Poor me? Or cherished by God?

You know, sometimes nothing seems as appropriate as a good old, wallow-in-the-muck pity party. Know what I mean? Like, once in a while, someone needs to remember Me, that there are things I want in life, a lifestyle that I deserve. That's only reasonable, right?

But it seems like the life I want and deserve isn't happening, and I don't like it. After all, it's my life, and it's only reasonable that I have just a bit of what I was made for.

Don't misunderstand me: I don't mean luxury. A modest house, a pickup truck, and perhaps a smallish sailboat, and I'm a happy man.

Or not.


I don't think any of these desires are unreasonable. A pickup - and old one, not high-dollar - isn't asking much. Pretty much an essential in a man's life, right? And even a modest boat is far from luxury. But these things are only a small part of my life, and not the answer to fulfillment. They should be on the edge of my attention, not the center.

There are some other elements, more important. For example, to use the gifts God gave me; to love deeply and be loved; to feel like it makes a difference that I live. Perhaps we could put them together in one word: significance. And these are certainly more than reasonable, as well.

Of course they are. Except for one thing: Everything I have written above has one focus. Me.

But here's a news flash: The world doesn't revolve around me. Or you. Life - even my life - is not about me. And as long as I try to make it about me, I lose. Further, many of my oh-so-reasonable desires are only manifestations of my brokenness.

So, do I really have a "right" to these things? Or should I be stamping out the last remnant of desire in myself? Perhaps I should take a vow of poverty? If I believe that I died with Jesus, where does that leave me? Is it wrong to have desires, even deep longings? No.

Many of our desires and longings are God's doing: He made us that way. We were designed, for example, for intimacy, to know and love deeply and to be known and loved the same way. Being loved gives us significance. Neither is it inherently wrong to enjoy pleasure. Even reading the first couple chapters of Genesis shows a God who knows pleasure and enjoys his creation. It's not even wrong to enjoy a sailboat, as an item of beauty and pleasure.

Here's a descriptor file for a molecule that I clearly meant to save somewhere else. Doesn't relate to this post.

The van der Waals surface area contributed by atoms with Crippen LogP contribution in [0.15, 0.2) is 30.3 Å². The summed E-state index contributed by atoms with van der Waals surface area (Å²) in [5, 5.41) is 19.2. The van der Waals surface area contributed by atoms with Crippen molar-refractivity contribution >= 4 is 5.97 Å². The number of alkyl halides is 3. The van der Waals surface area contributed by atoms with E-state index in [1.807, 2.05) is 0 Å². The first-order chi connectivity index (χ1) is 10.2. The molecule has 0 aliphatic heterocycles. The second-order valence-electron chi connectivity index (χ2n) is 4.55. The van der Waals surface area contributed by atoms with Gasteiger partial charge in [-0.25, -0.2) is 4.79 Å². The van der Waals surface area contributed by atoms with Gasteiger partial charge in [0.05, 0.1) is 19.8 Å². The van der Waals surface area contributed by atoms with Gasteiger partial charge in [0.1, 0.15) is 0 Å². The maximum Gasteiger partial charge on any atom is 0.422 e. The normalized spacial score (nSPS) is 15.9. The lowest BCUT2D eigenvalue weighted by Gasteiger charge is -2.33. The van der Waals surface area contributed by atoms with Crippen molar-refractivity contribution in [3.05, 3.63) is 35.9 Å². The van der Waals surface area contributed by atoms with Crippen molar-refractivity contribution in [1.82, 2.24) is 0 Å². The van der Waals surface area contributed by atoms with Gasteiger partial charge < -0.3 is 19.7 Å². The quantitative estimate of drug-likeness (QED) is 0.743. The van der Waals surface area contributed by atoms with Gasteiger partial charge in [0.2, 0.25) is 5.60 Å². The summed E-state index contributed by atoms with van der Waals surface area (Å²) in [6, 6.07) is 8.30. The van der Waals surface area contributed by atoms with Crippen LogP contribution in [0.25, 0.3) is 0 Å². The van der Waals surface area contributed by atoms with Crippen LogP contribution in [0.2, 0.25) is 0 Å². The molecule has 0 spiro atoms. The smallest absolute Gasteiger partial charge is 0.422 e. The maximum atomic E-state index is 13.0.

The problem comes when these good things become an end in themselves, and our focus and efforts are given first to satisfying our desires. It's a problem because the only way these empty places in us can be filled is through the presence and relational work of God in us. That's how we're made.

God created us, say the theologians, "in his image." In some important ways, we reflect God, and can therefore know some things about ourselves by knowing God.

For example, we see in God that he acts with purpose: God is not random or arbitrary. Also, God is relational, not wanting to live in isolation, without intimacy. He has deep longings and desires. He enjoys creating and then enjoys what he creates.

We can easily see those characteristics in ourselves, as well. What is less evident is that the desires and longings they engender can only be satisfied in us when God is in his proper place in our lives. We are made with some deep longings, near the core of who we are. One is for intimacy, to be known and valued. Another, related, is for significance.

We are made in the image of God, and we can find fulfillment of the things at our core only as we are related to the God who made us. Only God can satisfy our longings. No person, no job, and collection of toys can do the job. As we shove God out of his rightful place, he goes but the longing remains, unsatisfied and even intensified, and we develop an unhealthy drive to fill the empty place with people and things. These may be good in themselves, but they are being used in a role for which they are neither equipped nor intended. It doesn't work.